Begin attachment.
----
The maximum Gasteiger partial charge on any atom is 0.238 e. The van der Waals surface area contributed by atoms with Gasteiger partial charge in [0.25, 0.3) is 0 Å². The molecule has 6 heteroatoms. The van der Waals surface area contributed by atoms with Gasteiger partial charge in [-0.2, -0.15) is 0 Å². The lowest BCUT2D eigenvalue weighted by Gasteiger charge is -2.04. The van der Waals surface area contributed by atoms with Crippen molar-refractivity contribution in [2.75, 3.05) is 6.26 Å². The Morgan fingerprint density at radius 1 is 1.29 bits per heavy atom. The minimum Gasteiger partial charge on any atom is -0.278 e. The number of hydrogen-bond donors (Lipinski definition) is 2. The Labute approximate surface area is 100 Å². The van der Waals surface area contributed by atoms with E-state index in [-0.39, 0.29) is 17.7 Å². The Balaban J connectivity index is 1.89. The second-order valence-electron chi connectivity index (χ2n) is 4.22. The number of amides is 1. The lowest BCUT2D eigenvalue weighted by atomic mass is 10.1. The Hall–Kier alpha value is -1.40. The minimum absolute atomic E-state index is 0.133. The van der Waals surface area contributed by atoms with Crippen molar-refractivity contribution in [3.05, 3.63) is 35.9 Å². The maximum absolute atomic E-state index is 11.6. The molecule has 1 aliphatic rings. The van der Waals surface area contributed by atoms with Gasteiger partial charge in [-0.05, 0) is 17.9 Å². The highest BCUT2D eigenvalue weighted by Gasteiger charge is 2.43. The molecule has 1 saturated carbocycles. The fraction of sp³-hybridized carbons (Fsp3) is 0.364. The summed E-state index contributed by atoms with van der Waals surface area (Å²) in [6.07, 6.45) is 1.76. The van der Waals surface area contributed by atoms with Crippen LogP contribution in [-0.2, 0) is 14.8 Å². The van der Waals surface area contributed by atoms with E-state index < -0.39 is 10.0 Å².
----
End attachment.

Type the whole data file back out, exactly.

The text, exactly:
The maximum Gasteiger partial charge on any atom is 0.238 e. The van der Waals surface area contributed by atoms with Gasteiger partial charge in [0.25, 0.3) is 0 Å². The molecule has 6 heteroatoms. The van der Waals surface area contributed by atoms with Gasteiger partial charge in [-0.2, -0.15) is 0 Å². The lowest BCUT2D eigenvalue weighted by Gasteiger charge is -2.04. The van der Waals surface area contributed by atoms with Crippen molar-refractivity contribution in [2.75, 3.05) is 6.26 Å². The Morgan fingerprint density at radius 1 is 1.29 bits per heavy atom. The minimum Gasteiger partial charge on any atom is -0.278 e. The number of hydrogen-bond donors (Lipinski definition) is 2. The Labute approximate surface area is 100 Å². The van der Waals surface area contributed by atoms with E-state index in [-0.39, 0.29) is 17.7 Å². The Balaban J connectivity index is 1.89. The second-order valence-electron chi connectivity index (χ2n) is 4.22. The number of amides is 1. The lowest BCUT2D eigenvalue weighted by atomic mass is 10.1. The Hall–Kier alpha value is -1.40. The minimum absolute atomic E-state index is 0.133. The van der Waals surface area contributed by atoms with Crippen molar-refractivity contribution in [3.05, 3.63) is 35.9 Å². The maximum absolute atomic E-state index is 11.6. The molecule has 1 aliphatic rings. The van der Waals surface area contributed by atoms with Gasteiger partial charge in [-0.05, 0) is 17.9 Å². The highest BCUT2D eigenvalue weighted by Gasteiger charge is 2.43. The molecule has 1 saturated carbocycles. The fraction of sp³-hybridized carbons (Fsp3) is 0.364. The summed E-state index contributed by atoms with van der Waals surface area (Å²) in [6.07, 6.45) is 1.76. The van der Waals surface area contributed by atoms with Crippen LogP contribution in [-0.2, 0) is 14.8 Å². The van der Waals surface area contributed by atoms with E-state index < -0.39 is 10.0 Å².